This [agenda from the 111th Congress] is incredibly ambitious—Douthat says as much earlier in the post—and more importantly, ongoing: under four more years of an Obama administration, Democrats will work to implement these policies. In addition, they still hope to sign laws on climate change—building upon the cap and trade legislation passed in 2009—immigration reform, and tax reform. It’s simply ridiculous for Douthat to say that “there’s no liberal agenda to speak of at the moment,” especially when Republicans devoted themselves to constant obstruction throughout the 111th Congress.Now, realistically, there's an excellent chance that climate and immigration legislation go nowhere in a divided Congress if Barack Obama is re-elected, partially because Democrats are not, in fact, totally united on those issues. But that doesn't mean that Obama and most Democrats have dropped them, or wouldn't pass those measures if they had the votes. As for tax reform...I actually suspect that one has a pretty good chance if we get a status quo election.
Part of what's going on here is Douthat (and he's not alone) so focused on the deficit hawk agenda that he absolutely misses the possibility that there are other possible policy plans that a party might have. The other part is that Douthat foolishly buys into the idea that the Senate's choice to duck budget votes is a meaningful indication of a lack of interest in budget politics. That's just not the case; the Senate, for good or bad, is ducking those votes for a variety of reasons, but it doesn't really tell you about what they would do if Democrats had unified government.
At any rate, the Democrats certainly do have an agenda. Just no confidence that they'll be able to pass it anytime soon. Nice catch!
Bouie is right. The point is that there's always an agenda for more government takeover. All Douthat needs to do is look at how Hollywood claims to live and note the differences with the rest of the country; those differences are the agenda.ReplyDelete
Oh Ross, looks like someone's been spending too much time with David Brooks! This is a great example of how big the disconnect between conservative public intellectuals and the Dems the purport to "cover" can really be. If Ross had talked to any Dem member of Congress about what they would like to do tomorrow if they got back into the majority in the house and the filibuster disappeared, the list would be miles long and would included more "ambitious" items than ending nutritional programs for poor children. But alas, Ross apparently did not pick up the phone or didn't listen if he did. Anyway, this is also a great example of how Krugman's "Very Serious People" seem to think. The only serious matter of public policy that exists is cutting entitlements and anything else, like stopping the climate from being radically altered and our current civilization ending is "not serious". And note I said cutting entitlement not balancing the budget as the Ryan plan doesn't balance the budget at all, indeed it makes the "crisis" worse.ReplyDelete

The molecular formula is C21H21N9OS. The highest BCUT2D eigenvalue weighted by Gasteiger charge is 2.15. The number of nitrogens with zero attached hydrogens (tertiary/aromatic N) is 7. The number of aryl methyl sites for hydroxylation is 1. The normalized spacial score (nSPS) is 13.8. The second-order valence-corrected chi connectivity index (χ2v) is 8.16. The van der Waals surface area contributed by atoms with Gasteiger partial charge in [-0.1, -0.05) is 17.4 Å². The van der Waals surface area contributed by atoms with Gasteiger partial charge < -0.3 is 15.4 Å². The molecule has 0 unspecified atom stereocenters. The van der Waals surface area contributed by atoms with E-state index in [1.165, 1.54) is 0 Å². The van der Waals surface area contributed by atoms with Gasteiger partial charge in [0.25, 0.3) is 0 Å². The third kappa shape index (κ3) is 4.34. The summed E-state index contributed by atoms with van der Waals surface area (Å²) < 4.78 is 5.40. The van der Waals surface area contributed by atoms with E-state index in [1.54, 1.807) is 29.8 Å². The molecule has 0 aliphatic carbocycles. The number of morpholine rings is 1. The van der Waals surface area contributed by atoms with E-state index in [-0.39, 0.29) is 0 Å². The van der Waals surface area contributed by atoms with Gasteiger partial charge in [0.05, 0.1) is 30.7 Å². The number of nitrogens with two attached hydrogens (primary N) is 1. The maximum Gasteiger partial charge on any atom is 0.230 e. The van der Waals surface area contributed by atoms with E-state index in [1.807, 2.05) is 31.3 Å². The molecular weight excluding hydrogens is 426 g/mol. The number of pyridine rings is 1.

"like stopping the climate from being radically altered and our current civilization ending is "not serious"."
Just like there was no starve off due to The Population Bomb, their will be no earth-murdering climate change. Technology already exists to trap GHGs on an industrial scale. We continue to find new energy deposits which can power them. We're holding centuries of Thorium and already have small working reactors. Large ones will come on line. Even if the US doesn't convince the emerging countries to not accept the money we send them so that they will run our heavy industry, we'll be fine. Calm down.
I too thought the piece was for the most part very good, but have one other bone to pick. Douthat writes, "In fact, it’s useful to think of Obama’s stimulus bill and Walker’s budget repair bill as mirror image exercises in legislative shock and awe, and the Tea Party and the Wisconsin labor protests as mirror images of backlash."ReplyDelete
I do not think the cases are analogous in important ways. Nearly everyone thought stimulus was necessary beforehand (McCain made stimulus part of his campaign platform). Sure there were disagreements about size and composition, but nearly everyone thought something should be done and a couple (few?, can't remember) Republicans even voted for the stimulus bill. It has only become unpopular after it has passed, including many people who called for stimulus at the time now mocking the idea.
That is definitely not how it went down in WI. Walker's very proposal sent Democrats in the state legislature scrambling. Protests interrupted the vote at the time. The "shock and awe" of the stimulus was anything but at the time. This is looking at history through partisan glasses.
Sidenote: I'm no expert, but as I understand it, the Tea Party formed in reaction to TARP and housing policies, not the stimulus directly. And TARP was bipartisan, so cannot be the mirror image of what happened in WI for obvious reasons.
I had a similarly blurry memory of the stimulus and the beginning of the Tea Party, so I researched both. Here's my summary on the stimulus. It answers the question: which Repubs voted for the stimulus? A: Snowe, Collins (both Maine) and Arlen Specter. No House GOP votes. Nada.Delete
Here's my summary of how the Tea Party started.